the age of balance, this golden rule to strengthen

We are only talking about the fate of the pivotal age which had to balance the accounts


pensions before the establishment of the universal pension plan, but which has been provisionally withdrawn by the Prime Minister. Much less is said about the age of balance that is in section 10 of the bill in the new system and that has not been withdrawn.

Like the pivotal age, the equilibrium age is “a bonus / penalty mechanism” which aims to balance the accounts between pension income and expenditure.

The new system should switch to a point system. This type of diet, moreover, is already very frequent and widespread in France (Agirc-Arrco) and in Europe. In the future system, the only valid concept to know if one will be able to liquidate his pension is the age of entitlement, currently fixed at 62 years and to which the President of the Republic had committed during the campaign not to to touch.

The golden rule of balance, a great step forward

Exit therefore the concept of duration of insurance, which had undergone many modifications until the last Touraine law on pensions which was to lengthen it to bring it up to 43 years of contribution period for the generation 1973. With a legal age which remains fixed at 62 years and without further reference to the number of quarters paid up, the accounts are therefore not restored.

Indeed, the demographic ratio is steadily deteriorating with the increase in life expectancy. Hence the idea of ​​introducing a new benchmark, the age of equilibrium different from the age of entitlement, and financial management with the implementation of a golden rule, which constitutes a good step forward in terms of balancing social accounts.

In Sweden or Germany, unlike France, the social accounts have been balanced for several years. In terms of retirement, the Swedes are able to do so thanks to a balanced age which progresses automatically according to demography and life expectancy. It is therefore a pivotal age from which one can retire with a conversion coefficient depending on the life expectancy at retirement of the generation. The retirement age thus increases automatically in Sweden (the Swedes retire on average at over 66 years of age).

This automatic balance contributes to a second important difference with the point system being prepared in France: the steering does not require regular meetings to review the balance parameters of the regime.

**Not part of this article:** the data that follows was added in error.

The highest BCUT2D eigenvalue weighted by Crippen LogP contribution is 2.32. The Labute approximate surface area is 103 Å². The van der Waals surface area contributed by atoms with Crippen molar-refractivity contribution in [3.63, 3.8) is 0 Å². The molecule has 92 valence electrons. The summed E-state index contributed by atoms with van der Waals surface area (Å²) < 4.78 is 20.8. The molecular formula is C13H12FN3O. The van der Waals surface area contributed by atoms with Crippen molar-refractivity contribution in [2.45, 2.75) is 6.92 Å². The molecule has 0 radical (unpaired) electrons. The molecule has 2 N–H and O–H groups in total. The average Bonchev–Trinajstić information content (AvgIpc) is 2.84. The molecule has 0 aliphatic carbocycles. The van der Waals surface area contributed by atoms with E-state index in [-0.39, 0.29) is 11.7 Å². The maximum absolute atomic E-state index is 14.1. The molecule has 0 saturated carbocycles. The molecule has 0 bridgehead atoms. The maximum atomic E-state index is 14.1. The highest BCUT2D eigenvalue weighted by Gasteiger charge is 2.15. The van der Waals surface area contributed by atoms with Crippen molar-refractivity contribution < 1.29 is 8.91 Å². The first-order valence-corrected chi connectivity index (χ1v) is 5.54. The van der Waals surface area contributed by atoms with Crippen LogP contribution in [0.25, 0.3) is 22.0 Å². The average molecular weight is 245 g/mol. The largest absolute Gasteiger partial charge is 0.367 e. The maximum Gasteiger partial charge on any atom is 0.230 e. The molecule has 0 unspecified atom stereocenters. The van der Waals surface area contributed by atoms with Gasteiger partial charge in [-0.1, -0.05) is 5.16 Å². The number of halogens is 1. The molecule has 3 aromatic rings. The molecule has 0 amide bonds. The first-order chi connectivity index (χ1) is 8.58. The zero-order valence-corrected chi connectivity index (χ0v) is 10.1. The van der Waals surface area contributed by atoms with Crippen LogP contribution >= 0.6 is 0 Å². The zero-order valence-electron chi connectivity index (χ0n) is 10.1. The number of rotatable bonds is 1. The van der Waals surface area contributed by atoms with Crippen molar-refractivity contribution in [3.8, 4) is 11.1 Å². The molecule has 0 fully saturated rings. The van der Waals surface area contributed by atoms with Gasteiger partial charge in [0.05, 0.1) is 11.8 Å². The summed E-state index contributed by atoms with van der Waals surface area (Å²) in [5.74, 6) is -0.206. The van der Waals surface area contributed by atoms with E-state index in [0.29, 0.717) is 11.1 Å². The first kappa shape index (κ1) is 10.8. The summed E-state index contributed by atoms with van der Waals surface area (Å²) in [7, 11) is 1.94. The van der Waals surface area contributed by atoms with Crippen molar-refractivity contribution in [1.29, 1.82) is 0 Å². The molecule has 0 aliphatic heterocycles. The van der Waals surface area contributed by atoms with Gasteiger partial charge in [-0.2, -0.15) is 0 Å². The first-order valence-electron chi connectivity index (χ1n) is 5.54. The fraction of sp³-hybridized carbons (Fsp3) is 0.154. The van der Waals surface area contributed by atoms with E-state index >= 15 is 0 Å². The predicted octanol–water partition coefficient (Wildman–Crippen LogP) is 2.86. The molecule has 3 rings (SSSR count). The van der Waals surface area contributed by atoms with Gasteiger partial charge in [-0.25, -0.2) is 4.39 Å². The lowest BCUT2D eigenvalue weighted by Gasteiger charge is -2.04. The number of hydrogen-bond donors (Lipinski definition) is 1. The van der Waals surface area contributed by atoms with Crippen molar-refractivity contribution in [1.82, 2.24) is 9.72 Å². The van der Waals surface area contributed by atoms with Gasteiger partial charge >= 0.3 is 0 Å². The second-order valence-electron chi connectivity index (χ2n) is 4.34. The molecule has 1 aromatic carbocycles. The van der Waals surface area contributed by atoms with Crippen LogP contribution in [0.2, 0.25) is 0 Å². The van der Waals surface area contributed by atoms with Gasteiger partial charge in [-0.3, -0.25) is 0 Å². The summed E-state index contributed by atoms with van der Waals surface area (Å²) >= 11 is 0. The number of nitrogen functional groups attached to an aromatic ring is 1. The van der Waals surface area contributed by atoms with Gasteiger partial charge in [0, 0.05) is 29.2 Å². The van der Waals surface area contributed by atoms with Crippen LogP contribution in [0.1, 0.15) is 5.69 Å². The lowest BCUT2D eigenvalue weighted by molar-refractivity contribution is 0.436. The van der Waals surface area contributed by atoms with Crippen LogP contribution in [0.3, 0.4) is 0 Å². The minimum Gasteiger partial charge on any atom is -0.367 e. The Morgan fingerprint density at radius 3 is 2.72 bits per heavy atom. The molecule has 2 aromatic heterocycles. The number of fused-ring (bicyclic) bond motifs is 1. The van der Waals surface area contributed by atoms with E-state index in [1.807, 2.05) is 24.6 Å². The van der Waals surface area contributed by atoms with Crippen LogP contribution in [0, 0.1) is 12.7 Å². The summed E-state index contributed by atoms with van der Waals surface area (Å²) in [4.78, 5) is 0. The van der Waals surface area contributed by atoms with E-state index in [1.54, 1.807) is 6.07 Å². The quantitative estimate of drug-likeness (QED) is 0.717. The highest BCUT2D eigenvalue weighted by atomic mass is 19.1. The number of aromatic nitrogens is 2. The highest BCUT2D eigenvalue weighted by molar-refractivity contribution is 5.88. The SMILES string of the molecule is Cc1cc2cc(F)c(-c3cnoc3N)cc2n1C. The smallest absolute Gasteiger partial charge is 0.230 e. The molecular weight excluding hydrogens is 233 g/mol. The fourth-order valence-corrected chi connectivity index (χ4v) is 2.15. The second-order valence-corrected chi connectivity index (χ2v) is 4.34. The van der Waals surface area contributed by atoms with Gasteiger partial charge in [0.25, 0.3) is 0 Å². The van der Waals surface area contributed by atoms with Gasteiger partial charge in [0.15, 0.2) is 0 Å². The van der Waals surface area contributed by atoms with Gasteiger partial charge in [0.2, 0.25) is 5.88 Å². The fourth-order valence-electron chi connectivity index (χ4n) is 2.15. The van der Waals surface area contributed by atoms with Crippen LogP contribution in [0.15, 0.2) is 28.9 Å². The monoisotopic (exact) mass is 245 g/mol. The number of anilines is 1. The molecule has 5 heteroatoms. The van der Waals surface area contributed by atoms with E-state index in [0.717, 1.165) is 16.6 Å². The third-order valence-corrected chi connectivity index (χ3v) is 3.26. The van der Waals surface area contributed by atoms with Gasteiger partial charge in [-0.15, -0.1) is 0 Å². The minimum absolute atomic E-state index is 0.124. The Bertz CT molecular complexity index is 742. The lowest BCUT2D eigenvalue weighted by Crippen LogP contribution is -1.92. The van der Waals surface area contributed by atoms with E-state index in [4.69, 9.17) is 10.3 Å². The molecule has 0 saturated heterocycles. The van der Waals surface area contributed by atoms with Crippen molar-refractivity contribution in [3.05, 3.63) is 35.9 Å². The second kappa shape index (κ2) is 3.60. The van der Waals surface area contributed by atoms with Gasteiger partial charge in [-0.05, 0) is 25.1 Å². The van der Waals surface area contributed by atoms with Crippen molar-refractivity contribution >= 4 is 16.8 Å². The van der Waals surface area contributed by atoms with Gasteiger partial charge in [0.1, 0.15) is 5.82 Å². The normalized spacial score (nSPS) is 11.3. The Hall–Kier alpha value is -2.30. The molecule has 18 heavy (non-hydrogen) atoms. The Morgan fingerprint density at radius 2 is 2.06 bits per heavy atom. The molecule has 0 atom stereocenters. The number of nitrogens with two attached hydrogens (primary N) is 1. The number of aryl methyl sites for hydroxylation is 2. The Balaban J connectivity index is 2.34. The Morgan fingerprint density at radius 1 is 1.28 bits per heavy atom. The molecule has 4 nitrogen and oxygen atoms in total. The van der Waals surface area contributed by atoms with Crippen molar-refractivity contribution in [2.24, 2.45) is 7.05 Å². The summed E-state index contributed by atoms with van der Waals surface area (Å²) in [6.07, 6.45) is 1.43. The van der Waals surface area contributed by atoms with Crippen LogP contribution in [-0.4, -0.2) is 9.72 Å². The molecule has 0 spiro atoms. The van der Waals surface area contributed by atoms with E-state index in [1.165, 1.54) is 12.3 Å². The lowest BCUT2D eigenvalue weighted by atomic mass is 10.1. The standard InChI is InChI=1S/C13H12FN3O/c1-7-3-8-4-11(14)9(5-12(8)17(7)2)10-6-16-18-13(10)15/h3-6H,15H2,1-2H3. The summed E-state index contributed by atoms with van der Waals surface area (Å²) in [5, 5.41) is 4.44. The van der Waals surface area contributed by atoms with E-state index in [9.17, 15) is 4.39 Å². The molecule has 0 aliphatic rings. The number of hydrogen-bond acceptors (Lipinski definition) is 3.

For its part, Germany has placed the subject of the competitiveness of its companies at the heart of its pension system: the contribution rate weighing on work must not exceed 20% until 2020 and 22% until 2030 The age at which pension rights are opened is increased almost automatically, taking into account the demographic ratio: 65 for the generation born in 1953 (gradually increased to 67 for the generation born in 1964 and the generations following).

The age of balance is therefore a healthy principle which contributes to the golden rule of balance of accounts, which is to be welcomed for the future regime. In the bill, the age of balance is supposed to change by generation to the tune of two-thirds of the evolution of forecasts of life expectancy at retirement of the insured.

Difficult negotiations with unions

On the other hand, automaticity is lacking at this age of balance in view of the difficulties encountered by the government with the unions on the pivotal age at 64 before 2027. Indeed, it may be difficult in the coming years d ” grant the social partners at periodic conferences to go to 66 or 67 years of balanced age …

And the financial management of the system also lacks the prohibition to increase the tax burden to balance the accounts. In fact, unlike the Prime Minister’s letter to the unions (point 8), there is no obligation to balance without increasing taxes or dues.

We bet that some parliamentarians will propose these two safeguards by amendment in the bill. This would greatly secure the future of our pensions and of France’s competitiveness.


The Macronometer, observatory of government reforms, is a site of the iFRAP Foundation in partnership with Le It is a tool dedicated to the assessment of Emmanuel Macron’s five-year term: an econometric assessment in relation to his electoral program and the announcements of his government. With Le Macronomètre, government action is scored out of 10 every Wednesday before the Council of Ministers and becomes readable at a glance. The Macronometer allows everyone to form an opinion on the keeping or not of the promises of the President of the Republic and on the effectiveness of government reforms.


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